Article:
Leves said abuse can also look different to trans and gender diverse people.

Their abuser may misgender or deadname them. They may withhold their hormone medication or actively discourage them from seeing a GP who’s willing to support them with their gender identity.

Leves said that if someone is asking questions about what you’re doing and who you’re speaking or hanging out with, it’s likely a sign of controlling behaviour.

Some of these things, particularly coercive control behaviours, are learned at home and unconsciously recreated in our adult relationships. You may have fled from an abusive situation at home where you weren’t allowed to be your true self. But that doesn’t mean that you can’t be gaslit by members of your chosen family.

Maxi Shield agreed.

“There’s a myth that it doesn’t happen in our community or that no one will listen,” she told PEDESTRIAN.TV.

“They stop us from being our authentic self. It’s sort of sad.

“We deserve to have healthy relationships where you can be your authentic self and feel safe.”

What to do if you experience abuse as a queer person?

Leves said if you’re experiencing any kind of abuse to reach out to someone you trust. Talk to them about what’s happening, how it’s affecting you and get an external opinion on what’s going on.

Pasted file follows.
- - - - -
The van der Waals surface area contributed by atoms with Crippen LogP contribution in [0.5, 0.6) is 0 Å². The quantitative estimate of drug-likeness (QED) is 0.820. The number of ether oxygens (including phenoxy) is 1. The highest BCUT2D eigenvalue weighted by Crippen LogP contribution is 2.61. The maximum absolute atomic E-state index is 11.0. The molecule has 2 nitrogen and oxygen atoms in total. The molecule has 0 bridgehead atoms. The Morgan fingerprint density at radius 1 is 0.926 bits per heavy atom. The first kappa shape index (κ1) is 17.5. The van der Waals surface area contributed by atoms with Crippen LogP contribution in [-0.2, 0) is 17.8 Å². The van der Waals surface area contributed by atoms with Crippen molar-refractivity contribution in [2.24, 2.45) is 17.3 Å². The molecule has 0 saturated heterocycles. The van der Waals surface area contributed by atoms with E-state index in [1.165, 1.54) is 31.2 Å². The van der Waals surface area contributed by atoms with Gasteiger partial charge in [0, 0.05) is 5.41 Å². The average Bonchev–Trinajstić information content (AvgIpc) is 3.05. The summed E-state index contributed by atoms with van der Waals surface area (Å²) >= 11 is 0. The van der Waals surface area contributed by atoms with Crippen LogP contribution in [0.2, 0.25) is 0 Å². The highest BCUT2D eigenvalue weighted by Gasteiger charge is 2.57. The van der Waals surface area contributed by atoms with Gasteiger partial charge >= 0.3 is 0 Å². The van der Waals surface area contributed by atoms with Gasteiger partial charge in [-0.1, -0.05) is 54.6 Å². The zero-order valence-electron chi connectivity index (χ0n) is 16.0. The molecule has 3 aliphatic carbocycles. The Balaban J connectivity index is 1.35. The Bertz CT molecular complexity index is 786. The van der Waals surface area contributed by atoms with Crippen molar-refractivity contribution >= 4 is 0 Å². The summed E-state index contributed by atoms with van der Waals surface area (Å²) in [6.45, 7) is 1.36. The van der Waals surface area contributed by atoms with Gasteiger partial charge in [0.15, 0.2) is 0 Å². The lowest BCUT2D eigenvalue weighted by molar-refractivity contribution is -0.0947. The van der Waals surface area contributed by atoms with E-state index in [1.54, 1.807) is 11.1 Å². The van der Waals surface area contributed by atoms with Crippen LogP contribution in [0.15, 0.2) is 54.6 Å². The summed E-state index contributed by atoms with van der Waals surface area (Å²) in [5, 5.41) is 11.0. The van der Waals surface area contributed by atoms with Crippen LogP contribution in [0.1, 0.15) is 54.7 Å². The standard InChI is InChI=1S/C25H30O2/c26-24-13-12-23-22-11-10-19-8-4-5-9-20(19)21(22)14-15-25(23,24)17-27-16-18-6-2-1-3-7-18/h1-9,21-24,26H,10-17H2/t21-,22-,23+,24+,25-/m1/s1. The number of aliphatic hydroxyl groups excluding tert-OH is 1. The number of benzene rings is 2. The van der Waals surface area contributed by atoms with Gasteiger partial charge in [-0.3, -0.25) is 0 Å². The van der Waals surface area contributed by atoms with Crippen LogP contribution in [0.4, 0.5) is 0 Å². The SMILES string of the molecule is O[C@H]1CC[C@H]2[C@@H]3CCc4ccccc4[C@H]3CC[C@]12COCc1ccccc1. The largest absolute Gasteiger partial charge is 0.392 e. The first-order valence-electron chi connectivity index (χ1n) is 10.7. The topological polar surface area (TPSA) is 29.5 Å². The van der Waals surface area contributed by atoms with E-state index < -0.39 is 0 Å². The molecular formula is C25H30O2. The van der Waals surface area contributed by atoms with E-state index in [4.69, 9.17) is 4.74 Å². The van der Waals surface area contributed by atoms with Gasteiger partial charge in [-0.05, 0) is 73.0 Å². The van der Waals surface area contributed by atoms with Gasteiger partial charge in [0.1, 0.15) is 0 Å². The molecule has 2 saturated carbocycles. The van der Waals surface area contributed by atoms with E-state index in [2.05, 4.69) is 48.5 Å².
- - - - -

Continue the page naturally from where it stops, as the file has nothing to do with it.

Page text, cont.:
You can also contact an expert who understands the unique forms of abuse queer people experience and how to help you.

If you’re 25 or under and live in New South Wales, Twenty10 is an amazing not-for-profit with trained counsellors who are specialised in dealing with issues affecting young LGBTQIA+ people. It also offers social housing services if you need to flee your home or end up homeless.

If you have been affected by domestic violence, you can contact the NSW Domestic Violence Line on 1800 65 64 63 or the Men’s Referral Service on 1300 766 491.

If you feel that your life is in danger, call 000.

What can you do to support a member of your chosen family who is experiencing abuse?

If you know someone who is experiencing emotional or physical abuse, know that the best thing you can do is actively listen to what they’re going through. Be there for them.

Shield said in these types of situations, you need to sit there and listen. Offer a couch or shoulder to lean on, but don’t assume you understand the situation or speak over them.

If you’re unsure whether a mate is in an abusive relationship, question how your friend has acted recently. Has this person who is independent all of a sudden become completely reliant on someone? Are they in control of their own finances?

If your friend isn’t listening and you’re still concerned, consider speaking to a professional and getting their advice. But it’s worth noting that seeking professional help if your friend is living with their abuser can put them in a potentially dangerous situation.

“It’s a hard thing to talk about because you’re stepping over the boundaries of friendship,” Shield said.

“[But] I would seek professional help if my friend wasn’t listening.”

Image: Getty Images / Marjan Apostolovic